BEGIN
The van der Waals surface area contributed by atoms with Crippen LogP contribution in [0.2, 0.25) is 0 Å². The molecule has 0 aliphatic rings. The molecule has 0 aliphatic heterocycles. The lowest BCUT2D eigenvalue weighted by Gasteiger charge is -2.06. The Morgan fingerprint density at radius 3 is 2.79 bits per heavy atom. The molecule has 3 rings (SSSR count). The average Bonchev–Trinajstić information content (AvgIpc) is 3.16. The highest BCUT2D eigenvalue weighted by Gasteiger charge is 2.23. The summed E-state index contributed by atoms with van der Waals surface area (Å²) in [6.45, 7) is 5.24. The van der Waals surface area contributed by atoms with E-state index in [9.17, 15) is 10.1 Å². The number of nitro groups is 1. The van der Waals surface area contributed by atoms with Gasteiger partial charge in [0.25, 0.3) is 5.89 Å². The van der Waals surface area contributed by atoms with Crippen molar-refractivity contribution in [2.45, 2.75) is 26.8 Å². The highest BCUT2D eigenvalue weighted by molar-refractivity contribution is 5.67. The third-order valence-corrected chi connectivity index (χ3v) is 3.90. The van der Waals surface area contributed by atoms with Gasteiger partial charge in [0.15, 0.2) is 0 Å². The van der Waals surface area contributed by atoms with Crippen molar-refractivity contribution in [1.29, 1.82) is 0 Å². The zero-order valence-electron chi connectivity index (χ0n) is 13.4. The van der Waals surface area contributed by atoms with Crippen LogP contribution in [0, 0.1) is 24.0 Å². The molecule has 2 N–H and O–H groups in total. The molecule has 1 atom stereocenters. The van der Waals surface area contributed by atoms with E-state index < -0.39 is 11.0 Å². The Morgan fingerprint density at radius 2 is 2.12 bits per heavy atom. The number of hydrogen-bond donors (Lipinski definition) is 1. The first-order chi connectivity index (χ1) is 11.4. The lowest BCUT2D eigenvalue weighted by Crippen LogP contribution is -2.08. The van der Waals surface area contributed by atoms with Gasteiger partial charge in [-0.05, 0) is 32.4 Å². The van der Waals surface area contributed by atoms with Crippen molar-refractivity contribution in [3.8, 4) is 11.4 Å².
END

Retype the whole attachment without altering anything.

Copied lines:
The van der Waals surface area contributed by atoms with Crippen LogP contribution in [0.2, 0.25) is 0 Å². The molecule has 0 aliphatic rings. The molecule has 0 aliphatic heterocycles. The lowest BCUT2D eigenvalue weighted by Gasteiger charge is -2.06. The Morgan fingerprint density at radius 3 is 2.79 bits per heavy atom. The molecule has 3 rings (SSSR count). The average Bonchev–Trinajstić information content (AvgIpc) is 3.16. The highest BCUT2D eigenvalue weighted by Gasteiger charge is 2.23. The summed E-state index contributed by atoms with van der Waals surface area (Å²) in [6.45, 7) is 5.24. The van der Waals surface area contributed by atoms with E-state index in [9.17, 15) is 10.1 Å². The number of nitro groups is 1. The van der Waals surface area contributed by atoms with Gasteiger partial charge in [0.25, 0.3) is 5.89 Å². The van der Waals surface area contributed by atoms with Crippen molar-refractivity contribution in [2.45, 2.75) is 26.8 Å². The highest BCUT2D eigenvalue weighted by molar-refractivity contribution is 5.67. The third-order valence-corrected chi connectivity index (χ3v) is 3.90. The van der Waals surface area contributed by atoms with Gasteiger partial charge in [0.15, 0.2) is 0 Å². The van der Waals surface area contributed by atoms with Crippen molar-refractivity contribution in [1.29, 1.82) is 0 Å². The zero-order valence-electron chi connectivity index (χ0n) is 13.4. The van der Waals surface area contributed by atoms with Crippen LogP contribution in [0, 0.1) is 24.0 Å². The molecule has 2 N–H and O–H groups in total. The molecule has 1 atom stereocenters. The van der Waals surface area contributed by atoms with E-state index < -0.39 is 11.0 Å². The Morgan fingerprint density at radius 2 is 2.12 bits per heavy atom. The number of hydrogen-bond donors (Lipinski definition) is 1. The first-order chi connectivity index (χ1) is 11.4. The lowest BCUT2D eigenvalue weighted by Crippen LogP contribution is -2.08. The van der Waals surface area contributed by atoms with Gasteiger partial charge in [-0.05, 0) is 32.4 Å². The van der Waals surface area contributed by atoms with Crippen molar-refractivity contribution in [3.8, 4) is 11.4 Å².